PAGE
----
Heavy-duty work requires a heavy-duty tire. It’s for this reason that many pickup trucks don’t come with Original Equipment (OE) passenger car, or “P-metric” tires. Instead, Original Equipment tires for consumer trucks, especially the bigger ones, are often designated “Light Truck” or LT-metric.
Truck tires (LT-metric) have more rigid sidewalls, and typically feature stronger construction. They’re rated for higher pressures and are specifically designed to withstand the considerable weight of a fully loaded rig, along with potentially severe towing demands. They enable you to maximize control over your vehicle when operating it under load.
In comparison, P-metric tires are typically designed for a quiet, smooth ride – the kind of ride you want in the family sedan. They’re rated for lower pressures, are lighter, and maximize handling and fuel economy.
Ford F350 with non original equipment P-metric rated tires. Click image to enlarge
Vehicle manufacturers and tire companies alike stress the importance of sticking with OE LT-metric tires on your truck. Swapping an OE LT-metric tire for a P-metric tire can have dangerous consequences.
“It’s a serious safety issue,” says Dino Tenuta, Bridgestone Canada’s Manager of Technical Services. “A P-metric (passenger) tire will generally not stand the Gross Vehicle Weight Rating (GVWR) of a truck designed for LT-metric tires, nor will it stand the recommended tire pressure.”
Non original-equipment P-metric rated tires. Click image to enlarge
Additionally, he explains, handling, braking, and stability can all be affected when mounting a non-OE rated tire on the vehicle. If heat builds up in the tire, which is likely when the tire is overloaded, it can fail. If it fails at speed, of course, the outcome can be tragic.
So why swap the tires? Mainly, says Corey Egan, service advisor at Campbell Ford in Ottawa, because they’re cheaper. Also, a lower-profile tire may look cooler, as well as giving a softer ride. But the big motivator, says Mr. Egan, is to save money.
Confusing the issue somewhat is that some P-metric tire lines are designed for light truck use. Truck-based SUVs like the Ford Explorer, for instance, come with OE P-metric tires. So do most minivans and “crossover” vehicles (although “work” vans like the Ford E-Series use P-metric tires for the E-150, and LT-metric for the E-250 and E-350). The key is to stick with the OE recommended tire or its equivalent.
Autos associate Frank Rizzuti thought he was doing just that, when he recently purchased a 2002 Ford F350 Super Duty 4×4 truck with Michelin LTX tires. These are indeed designed for light truck use, but unknown to him at the time of purchase, the tires on his truck were not LT-metric. It wasn’t until a few days later that Mr. Rizzuti looked more closely at the tires on his truck and noticed that they were P265/75R16 tires.
“How can a light truck tire like the Michelin LTX be P-metric?” thought Mr. Rizzuti?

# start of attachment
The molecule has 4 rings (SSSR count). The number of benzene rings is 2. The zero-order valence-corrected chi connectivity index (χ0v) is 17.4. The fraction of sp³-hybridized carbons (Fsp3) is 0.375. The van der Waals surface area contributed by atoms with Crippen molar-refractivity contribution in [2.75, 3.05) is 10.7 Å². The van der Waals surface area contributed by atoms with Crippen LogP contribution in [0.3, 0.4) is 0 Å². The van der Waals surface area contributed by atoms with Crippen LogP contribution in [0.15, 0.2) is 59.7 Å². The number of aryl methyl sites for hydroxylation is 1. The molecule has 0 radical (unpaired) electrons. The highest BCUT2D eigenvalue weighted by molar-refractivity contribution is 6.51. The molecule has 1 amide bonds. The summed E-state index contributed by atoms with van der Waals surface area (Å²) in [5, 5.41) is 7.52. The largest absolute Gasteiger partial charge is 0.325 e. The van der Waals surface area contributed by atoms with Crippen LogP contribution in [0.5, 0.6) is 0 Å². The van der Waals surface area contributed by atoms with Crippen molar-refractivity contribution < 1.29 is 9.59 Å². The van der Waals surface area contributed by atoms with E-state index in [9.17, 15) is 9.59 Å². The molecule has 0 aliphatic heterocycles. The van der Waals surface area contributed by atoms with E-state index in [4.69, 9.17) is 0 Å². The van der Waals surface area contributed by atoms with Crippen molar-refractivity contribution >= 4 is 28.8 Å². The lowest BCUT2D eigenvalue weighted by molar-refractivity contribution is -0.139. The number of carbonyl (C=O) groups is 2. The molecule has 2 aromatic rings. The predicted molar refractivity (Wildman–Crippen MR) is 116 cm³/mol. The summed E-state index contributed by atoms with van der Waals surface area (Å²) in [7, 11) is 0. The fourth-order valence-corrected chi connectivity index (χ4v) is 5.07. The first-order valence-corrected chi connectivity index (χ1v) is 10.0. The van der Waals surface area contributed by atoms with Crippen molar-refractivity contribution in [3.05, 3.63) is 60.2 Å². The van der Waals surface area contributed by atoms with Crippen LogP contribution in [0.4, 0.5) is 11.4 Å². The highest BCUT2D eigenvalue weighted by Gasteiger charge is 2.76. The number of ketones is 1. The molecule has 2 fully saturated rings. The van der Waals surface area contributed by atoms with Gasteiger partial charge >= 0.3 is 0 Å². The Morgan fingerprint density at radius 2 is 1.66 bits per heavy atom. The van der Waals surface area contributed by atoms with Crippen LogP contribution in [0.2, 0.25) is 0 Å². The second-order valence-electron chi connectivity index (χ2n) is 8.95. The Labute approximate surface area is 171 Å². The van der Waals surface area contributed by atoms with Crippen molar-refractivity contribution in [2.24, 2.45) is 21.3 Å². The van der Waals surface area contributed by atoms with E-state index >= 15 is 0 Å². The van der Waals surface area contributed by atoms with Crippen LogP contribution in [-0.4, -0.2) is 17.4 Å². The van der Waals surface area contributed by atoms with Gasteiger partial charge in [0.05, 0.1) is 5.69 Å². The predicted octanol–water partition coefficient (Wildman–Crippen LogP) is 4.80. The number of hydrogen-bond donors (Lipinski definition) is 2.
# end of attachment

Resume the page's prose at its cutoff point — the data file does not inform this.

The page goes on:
It turns out that although this Michelin tire is called the LTX, it is available with either a “P” or “LT” rating. The previous owner replaced the OE LT-metric tire with a P-metric tire, possibly to get a smoother ride, or maybe to economize, but the difference between capabilities of this P-metric tire and the OE LT-metric tire can be significant.
Placard inside door jamb shows original equipment tire size and type. Click image to enlarge
The correct LT tire for Mr. Rizzuti’s truck is an LT265/75R16E which is able to accept a tire pressure of 80 psi. These tires will comfortably exceed the 9,900 pound GVWR (Gross Vehicle Weight Rating) of his F350, and they can handle the 20,000 lb. Gross Combined Vehicle Weight of his truck when towing. The P-metric tire on his truck would not have met these requirements.
But regardless of the load ratings, will a truck that requires LT-metric tires provide sufficient safety and handling with the P-metric substitutes?
Bridgestone’s Mr. Tenuta says “no.”
“The tire is an integral part of the vehicle’s chassis, suspension and braking systems,” he says. “The OE tire is specifically selected as part of these systems.”
Campbell Ford’s Mr. Egan agrees: “We see this (using passenger tires on trucks rated for light truck) a lot. If this vehicle was going through a commercial safety inspection with the P-metric tires, it would fail.”
It’s true, however, that not everyone will subject their vehicle to severe load carrying or heavy towing. But it’s also true that trucks are easier to overload than cars, and for those who’ve purchased big, diesel-engined vehicles like Mr. Rizzuti’s F350 Super Duty, they likely have serious hauling applications in mind. In Mr. Rizzuti’s case, this includes towing a 7,000 lb trailer, plus carrying luggage, and passengers for which he requires the LT-metric tires.
After mounting the correct tires on his truck (in this case Firestone Transforce) Mr. Rizzuti conceded that the ride is firmer. “But it tracks and turns so much easier. There’s a real difference in handling,” he says. “I’d never attempt pulling our trailer without the LT-metric tires,” he added.
How do you know if your truck should be using LT-metric tires? A placard in the doorjamb, and the owner’s manual will tell you. Some vehicles also have this information on a plate inside the glove box, or on the inside of the fuel filler door.
Or go to www.bridgestonetire.com, and click on Tire Fitment. The table lists all the trucks by make, model and year, and their recommended tires
For further information on this subject, check www.tiresafety.com.
Understanding tire size:
LT Light Truck
265 Width in millimetres of the tire
75 Height, or aspect ratio of the tire, measured as a percentage of width (in this case, 75%)
R Radial tire
16 Width (diameter) in inches of the wheel
E the load rating of this LT tire